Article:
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Toronto Police Constable Blair Begbie and Constable Vince Wong, here, work a detail on Beverly Street south of Baldwin Street in Toronto on April 29, 2011. Both officers are "bike cops" and were working during the one day bicycle blitz (Photo by Peter Power/The Globe and Mail) (Peter Power/Peter Power/The Globe and Mail)
Toronto Police Constable Blair Begbie and Constable Vince Wong, here, work a detail on Beverly Street south of Baldwin Street in Toronto on April 29, 2011. Both officers are "bike cops" and were working during the one day bicycle blitz (Photo by Peter Power/The Globe and Mail) (Peter Power/Peter Power/The Globe and Mail)

Globe Editorial

Cyclists should know their place Add to ...

The death last month of an Ontario man, after being struck on a sidewalk by a cyclist, is only the latest in a rash of serious collisions involving pedestrians and bicycles across Canada. An oft-given excuse is that the cyclists are themselves only trying to escape very real dangers on the roads, but that does not give them licence to endanger pedestrians. Motorists certainly pose a danger to cyclists, but it does not follow that cyclists can seek sanctuary on the sidewalks. We do not occupy a planet where cyclist safety trumps all else.

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As the death of Nobu Okamoto shows, bikes are a menace on sidewalks, and vigorous enforcement of existing penalties is needed. Police are right to consider criminal charges in Mr. Okamoto's case.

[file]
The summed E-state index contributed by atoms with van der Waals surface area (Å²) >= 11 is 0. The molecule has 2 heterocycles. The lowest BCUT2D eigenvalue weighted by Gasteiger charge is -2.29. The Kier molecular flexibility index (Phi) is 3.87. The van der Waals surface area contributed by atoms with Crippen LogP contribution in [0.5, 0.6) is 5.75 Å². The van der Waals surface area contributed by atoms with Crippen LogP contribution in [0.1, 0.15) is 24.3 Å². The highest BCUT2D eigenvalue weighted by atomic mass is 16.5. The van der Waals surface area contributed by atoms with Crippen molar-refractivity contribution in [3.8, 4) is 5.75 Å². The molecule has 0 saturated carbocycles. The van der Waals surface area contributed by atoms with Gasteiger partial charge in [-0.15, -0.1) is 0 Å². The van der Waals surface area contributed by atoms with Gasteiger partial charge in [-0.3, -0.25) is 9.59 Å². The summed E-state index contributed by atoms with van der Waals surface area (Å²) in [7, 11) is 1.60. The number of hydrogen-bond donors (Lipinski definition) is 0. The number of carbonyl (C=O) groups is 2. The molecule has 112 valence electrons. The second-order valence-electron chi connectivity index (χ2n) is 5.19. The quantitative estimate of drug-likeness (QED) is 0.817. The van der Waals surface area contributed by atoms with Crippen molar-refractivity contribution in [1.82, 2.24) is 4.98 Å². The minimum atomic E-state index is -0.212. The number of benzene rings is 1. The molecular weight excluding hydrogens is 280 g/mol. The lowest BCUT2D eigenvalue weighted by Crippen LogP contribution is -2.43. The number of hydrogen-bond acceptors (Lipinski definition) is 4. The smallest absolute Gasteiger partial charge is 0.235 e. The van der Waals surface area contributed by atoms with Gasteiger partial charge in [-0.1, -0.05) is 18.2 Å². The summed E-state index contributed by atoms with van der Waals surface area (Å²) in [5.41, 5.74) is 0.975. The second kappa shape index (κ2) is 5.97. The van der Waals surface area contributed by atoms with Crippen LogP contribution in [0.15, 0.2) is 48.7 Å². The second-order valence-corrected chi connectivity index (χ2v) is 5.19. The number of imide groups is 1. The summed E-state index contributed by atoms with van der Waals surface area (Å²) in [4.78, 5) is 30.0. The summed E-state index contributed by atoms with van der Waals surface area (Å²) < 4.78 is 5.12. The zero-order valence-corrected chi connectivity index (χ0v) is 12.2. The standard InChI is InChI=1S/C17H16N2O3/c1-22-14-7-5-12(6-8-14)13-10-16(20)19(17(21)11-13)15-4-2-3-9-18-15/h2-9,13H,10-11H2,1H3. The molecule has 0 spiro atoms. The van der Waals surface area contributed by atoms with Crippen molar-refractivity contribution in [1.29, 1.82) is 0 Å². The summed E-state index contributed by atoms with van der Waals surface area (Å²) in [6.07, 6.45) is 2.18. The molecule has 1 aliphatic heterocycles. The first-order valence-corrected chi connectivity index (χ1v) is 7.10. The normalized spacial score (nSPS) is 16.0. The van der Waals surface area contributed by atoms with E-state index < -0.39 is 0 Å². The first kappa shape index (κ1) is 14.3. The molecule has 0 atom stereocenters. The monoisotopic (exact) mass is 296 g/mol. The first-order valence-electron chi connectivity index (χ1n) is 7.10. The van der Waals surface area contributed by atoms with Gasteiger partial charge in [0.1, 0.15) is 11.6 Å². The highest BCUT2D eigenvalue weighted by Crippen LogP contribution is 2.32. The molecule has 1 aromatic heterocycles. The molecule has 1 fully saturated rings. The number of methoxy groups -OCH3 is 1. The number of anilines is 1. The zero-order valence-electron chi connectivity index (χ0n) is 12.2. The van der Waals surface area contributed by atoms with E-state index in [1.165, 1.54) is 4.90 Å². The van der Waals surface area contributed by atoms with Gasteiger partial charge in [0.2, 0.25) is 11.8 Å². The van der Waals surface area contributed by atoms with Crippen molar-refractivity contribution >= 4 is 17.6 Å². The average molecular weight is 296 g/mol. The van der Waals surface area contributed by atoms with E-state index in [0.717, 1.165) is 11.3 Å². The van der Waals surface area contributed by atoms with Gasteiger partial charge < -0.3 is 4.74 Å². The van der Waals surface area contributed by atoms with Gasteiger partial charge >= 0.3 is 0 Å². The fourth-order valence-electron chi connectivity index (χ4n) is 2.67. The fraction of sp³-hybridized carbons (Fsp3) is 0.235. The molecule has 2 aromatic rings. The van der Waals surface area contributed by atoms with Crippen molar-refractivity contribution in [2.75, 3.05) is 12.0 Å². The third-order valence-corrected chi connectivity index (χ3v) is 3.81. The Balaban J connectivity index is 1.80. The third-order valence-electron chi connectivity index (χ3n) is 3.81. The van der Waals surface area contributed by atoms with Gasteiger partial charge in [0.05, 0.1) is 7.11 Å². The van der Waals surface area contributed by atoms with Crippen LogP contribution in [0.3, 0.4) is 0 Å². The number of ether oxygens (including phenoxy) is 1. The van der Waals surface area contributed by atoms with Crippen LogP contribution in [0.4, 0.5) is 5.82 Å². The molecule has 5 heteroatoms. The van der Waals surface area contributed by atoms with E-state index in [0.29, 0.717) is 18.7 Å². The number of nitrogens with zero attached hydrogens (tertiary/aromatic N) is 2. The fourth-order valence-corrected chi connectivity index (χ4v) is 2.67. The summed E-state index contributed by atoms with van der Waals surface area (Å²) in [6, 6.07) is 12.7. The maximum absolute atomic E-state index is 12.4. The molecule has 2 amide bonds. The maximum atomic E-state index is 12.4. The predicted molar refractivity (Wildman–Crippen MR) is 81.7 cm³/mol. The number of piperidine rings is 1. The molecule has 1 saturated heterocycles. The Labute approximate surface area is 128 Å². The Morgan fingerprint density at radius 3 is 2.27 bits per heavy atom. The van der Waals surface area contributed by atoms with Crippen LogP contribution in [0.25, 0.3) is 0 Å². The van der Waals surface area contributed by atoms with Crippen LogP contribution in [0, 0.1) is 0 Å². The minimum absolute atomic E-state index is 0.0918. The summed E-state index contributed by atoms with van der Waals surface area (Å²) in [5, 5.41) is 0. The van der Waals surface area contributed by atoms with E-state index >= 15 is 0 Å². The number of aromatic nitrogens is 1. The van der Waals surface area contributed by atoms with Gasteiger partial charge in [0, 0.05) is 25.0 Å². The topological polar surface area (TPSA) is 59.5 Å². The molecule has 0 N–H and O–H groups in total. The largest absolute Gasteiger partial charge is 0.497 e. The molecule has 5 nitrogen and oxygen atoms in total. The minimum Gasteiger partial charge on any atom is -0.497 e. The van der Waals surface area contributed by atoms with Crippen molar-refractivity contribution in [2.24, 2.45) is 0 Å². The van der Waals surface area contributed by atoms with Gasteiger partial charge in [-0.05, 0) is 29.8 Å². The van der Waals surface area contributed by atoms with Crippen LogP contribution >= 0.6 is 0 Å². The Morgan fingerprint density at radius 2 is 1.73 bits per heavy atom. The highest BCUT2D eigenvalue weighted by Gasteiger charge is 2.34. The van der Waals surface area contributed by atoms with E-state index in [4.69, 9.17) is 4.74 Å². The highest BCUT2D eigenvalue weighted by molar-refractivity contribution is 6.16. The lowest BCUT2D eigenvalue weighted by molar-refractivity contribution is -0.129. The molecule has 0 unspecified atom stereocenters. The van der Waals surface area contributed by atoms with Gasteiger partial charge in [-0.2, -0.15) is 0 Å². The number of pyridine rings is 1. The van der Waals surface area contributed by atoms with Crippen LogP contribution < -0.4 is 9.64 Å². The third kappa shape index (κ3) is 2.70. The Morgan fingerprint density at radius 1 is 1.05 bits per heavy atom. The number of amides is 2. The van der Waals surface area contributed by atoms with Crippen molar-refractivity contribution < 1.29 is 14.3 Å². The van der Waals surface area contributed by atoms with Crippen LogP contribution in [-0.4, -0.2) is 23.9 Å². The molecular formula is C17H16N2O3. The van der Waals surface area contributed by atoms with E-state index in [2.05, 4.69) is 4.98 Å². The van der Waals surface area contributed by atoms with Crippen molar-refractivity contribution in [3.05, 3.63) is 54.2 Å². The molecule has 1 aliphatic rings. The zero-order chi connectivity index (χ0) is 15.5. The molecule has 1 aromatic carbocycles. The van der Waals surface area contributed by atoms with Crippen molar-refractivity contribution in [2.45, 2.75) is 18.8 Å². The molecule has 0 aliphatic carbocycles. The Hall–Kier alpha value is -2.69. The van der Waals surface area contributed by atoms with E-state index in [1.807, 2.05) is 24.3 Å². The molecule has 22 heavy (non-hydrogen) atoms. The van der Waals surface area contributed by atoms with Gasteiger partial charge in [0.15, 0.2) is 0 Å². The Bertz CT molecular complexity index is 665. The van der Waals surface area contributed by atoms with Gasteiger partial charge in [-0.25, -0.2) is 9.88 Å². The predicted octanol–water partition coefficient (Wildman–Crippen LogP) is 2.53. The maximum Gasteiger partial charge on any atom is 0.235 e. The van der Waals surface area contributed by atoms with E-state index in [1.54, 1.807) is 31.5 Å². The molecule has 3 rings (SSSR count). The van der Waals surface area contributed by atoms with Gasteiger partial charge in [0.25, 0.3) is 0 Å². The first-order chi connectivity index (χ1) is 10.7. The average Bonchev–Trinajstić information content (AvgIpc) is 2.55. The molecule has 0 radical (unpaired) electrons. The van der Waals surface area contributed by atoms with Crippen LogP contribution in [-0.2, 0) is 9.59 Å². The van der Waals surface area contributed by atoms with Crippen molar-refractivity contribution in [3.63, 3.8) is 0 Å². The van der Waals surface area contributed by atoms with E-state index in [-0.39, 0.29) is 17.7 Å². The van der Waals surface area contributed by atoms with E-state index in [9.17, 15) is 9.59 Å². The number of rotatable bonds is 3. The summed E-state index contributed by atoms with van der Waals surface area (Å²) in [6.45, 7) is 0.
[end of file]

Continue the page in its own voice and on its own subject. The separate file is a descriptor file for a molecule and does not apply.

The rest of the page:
In Ontario, bicycles are considered vehicles under the province's Highway Traffic Act. Yet there is a large gap in enforcement. Cars that fly through red lights or stop signs would be quickly reported and, if caught, severely prosecuted. Not so bikes, which are a lesser threat, but a threat just the same.

While police in Winnipeg, Hamilton and Ottawa have cracked down on the practice, the rulebook often seems to go out the window when cyclists take to the sidewalks, where they are not permitted any more than cars or trucks are (with an obvious exemption for children). In Toronto, the law is more malleable, permitting bicycles with a wheel diameter no more than 61 centimetres on the sidewalk. In some cases misuse of mini-bikes has resulted in serious accidents. Clearly the law must be toughened on all fronts.

Even the most severe penalty under the Highway Traffic Act, careless driving, which carries a fine of up to $2,000 and six months in jail, is slight in response to serious injury or death. Why then should Criminal Code provisions for dangerous driving, which carry much stiffer sentences, only apply to operators of motor vehicles, and not bikes? For Mr. Okamoto, and others who have been seriously injured, the effect is certainly the same.

 

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